“While there have been massive releases of nurdles from container ships in the past, this event was different,” said co-author Bryan James, a postdoctoral scholar in WHOI’s Marine Chemistry and Geochemistry Department. Unlike previous nurdle spills, this spill released burnt plastic, which is a type of litter that has only recently been documented in the ocean. The burnt plastic poses uncertainties for response activities, its fate and transport, and its potential impact on wildlife, researchers noted.
Support for this research was provided by the WHOI Postdoctoral Scholar Program, the Weston Howland Jr. Postdoctoral Scholarship, the WHOI Marine Microplastics Catalyst Program, the WHOI Marine Microplastics Innovation Accelerator Program, the Investment in Science Fund, March Limited, the Seaver Institute, Gerstner Philanthropies, the Wallace Research Foundation, the Richard Saltonstall Charitable Foundation, the Harrison Foundation, the Richard Grand Foundation, and the Hollis and Ermine Lovell Charitable Foundation. This material is based upon work supported by the National Science Foundation. Any opinions, findings, and conclusions or recommendations expressed in this material are those of the author(s) and do not necessarily reflect the views of the National Science Foundation. Field work conducted by Oceanswell and Asha de Vos was funded by the Schmidt Marine Technology Partners. The Oceanswell nurdle tracker was made possible by the National Geographic Society.
- A recent spill from a cargo ship of about 1,500 tons of nurdles—which are pellets of preproduction plastic material—has threatened marine life and poses a complex clean-up challenge.
- Chronic nurdling of coastlines is part of an ongoing global trend of plastic entering the ocean. However, unlike previous nurdle spills, this spill released burnt plastic, which is a type of litter that has only recently been documented in the ocean.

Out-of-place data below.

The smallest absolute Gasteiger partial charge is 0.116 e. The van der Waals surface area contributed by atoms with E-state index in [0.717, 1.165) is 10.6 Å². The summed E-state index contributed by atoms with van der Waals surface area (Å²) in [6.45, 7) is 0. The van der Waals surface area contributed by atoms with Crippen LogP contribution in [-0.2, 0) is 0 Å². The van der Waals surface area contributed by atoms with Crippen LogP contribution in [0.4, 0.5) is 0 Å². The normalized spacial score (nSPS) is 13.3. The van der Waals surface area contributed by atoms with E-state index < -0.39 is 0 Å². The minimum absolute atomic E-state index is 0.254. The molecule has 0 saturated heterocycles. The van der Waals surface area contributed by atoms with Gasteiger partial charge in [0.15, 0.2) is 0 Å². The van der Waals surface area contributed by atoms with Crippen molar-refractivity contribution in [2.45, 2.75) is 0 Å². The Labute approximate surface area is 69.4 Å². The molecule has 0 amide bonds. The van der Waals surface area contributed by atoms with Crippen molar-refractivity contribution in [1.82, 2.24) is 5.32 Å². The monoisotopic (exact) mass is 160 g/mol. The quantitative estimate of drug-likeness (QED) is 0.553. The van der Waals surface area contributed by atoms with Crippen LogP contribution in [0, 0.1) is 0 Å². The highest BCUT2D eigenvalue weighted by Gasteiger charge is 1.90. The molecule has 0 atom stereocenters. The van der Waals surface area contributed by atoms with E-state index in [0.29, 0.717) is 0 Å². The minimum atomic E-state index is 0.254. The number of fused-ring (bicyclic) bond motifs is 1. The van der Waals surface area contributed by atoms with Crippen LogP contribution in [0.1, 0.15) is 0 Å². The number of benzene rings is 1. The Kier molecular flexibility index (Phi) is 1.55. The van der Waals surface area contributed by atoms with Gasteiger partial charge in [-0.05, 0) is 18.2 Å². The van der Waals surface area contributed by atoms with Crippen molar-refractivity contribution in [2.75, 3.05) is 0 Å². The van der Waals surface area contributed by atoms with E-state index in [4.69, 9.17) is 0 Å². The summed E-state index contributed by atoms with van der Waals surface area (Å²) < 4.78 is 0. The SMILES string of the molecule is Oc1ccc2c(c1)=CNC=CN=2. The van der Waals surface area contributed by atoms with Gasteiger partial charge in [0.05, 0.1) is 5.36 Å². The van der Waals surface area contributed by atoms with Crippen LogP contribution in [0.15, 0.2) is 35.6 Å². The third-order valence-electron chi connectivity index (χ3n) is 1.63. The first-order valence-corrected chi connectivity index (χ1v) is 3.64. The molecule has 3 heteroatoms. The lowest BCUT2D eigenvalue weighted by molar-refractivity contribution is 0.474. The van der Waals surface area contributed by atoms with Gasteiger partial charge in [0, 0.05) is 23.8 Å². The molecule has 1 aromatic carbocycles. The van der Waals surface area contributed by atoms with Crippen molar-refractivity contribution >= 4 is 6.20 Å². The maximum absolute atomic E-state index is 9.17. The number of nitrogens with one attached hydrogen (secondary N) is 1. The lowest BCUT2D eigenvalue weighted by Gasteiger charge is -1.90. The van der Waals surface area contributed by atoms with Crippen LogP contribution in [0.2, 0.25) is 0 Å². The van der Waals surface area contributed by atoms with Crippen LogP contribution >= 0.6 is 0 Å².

- This peer-reviewed study characterizes how the fire modified the physical and chemical properties of the nurdles and proposes that these properties affected their distribution along the coast.
- The study provides guidance for the continuing clean-up and monitoring effort and for any potential future nurdle spills. Among the study’s recommendations are educating and empowering citizen scientists to continue safely reporting nurdle sightings to inform clean-up efforts.
- One key impact of the study is that it provides actionable and relevant data and recommendations during an ongoing response.
- The study highlights the importance of having international collaborators who can work together when an incident like this happens.
About Woods Hole Oceanographic Institution
The Woods Hole Oceanographic Institution (WHOI) is a private, non-profit organization on Cape Cod, Massachusetts, dedicated to marine research, engineering, and higher education. Established in 1930, its primary mission is to understand the ocean and its interaction with the Earth as a whole, and to communicate an understanding of the ocean’s role in the changing global environment. WHOI’s pioneering discoveries stem from an ideal combination of science and engineering—one that has made it one of the most trusted and technically advanced leaders in basic and applied ocean research and exploration anywhere. WHOI is known for its multidisciplinary approach, superior ship operations, and unparalleled deep-sea robotics capabilities. We play a leading role in ocean observation and operate the most extensive suite of data-gathering platforms in the world. Top scientists, engineers, and students collaborate on more than 800 concurrent projects worldwide—both above and below the waves—pushing the boundaries of knowledge and possibility. For more information, please visit www.whoi.edu
Authors: Asha de Vosa, b, *, Lihini Aluwiharec, Sarah Youngsd, Michelle H. DiBenedettoe, Collin P. Wardf, Anna P. M. Micheld, *, Beckett C. Colsond, g, h, Michael G. Mazzottaf, Anna N. Walshf, h, i, Robert K. Nelsonf, Christopher M. Reddyf, Bryan D. Jamesf
a Oceanswell, Colombo, Sri Lanka
b The Oceans Institute, University of Western Australia, Perth, WA, Australia
c Scripps Institution of Oceanography, University of California San Diego, La Jolla, California, USA
d Department of Applied Ocean Physics and Engineering, Woods Hole Oceanographic Institution, Woods Hole, MA, USA
e Department of Mechanical Engineering, University of Washington, Seattle, WA, USA
f Department of Marine Chemistry and Geochemistry, Woods Hole Oceanographic Institution, Woods Hole, MA, USA
g Department of Mechanical Engineering, Massachusetts Institute of Technology, Cambridge, MA, USA
h MIT-WHOI Joint Program in Oceanography/Applied Ocean Science & Engineering, Cambridge and Woods Hole, MA, USA
i Department of Civil and Environmental Engineering, Massachusetts Institute of Technology, Cambridge, MA, USA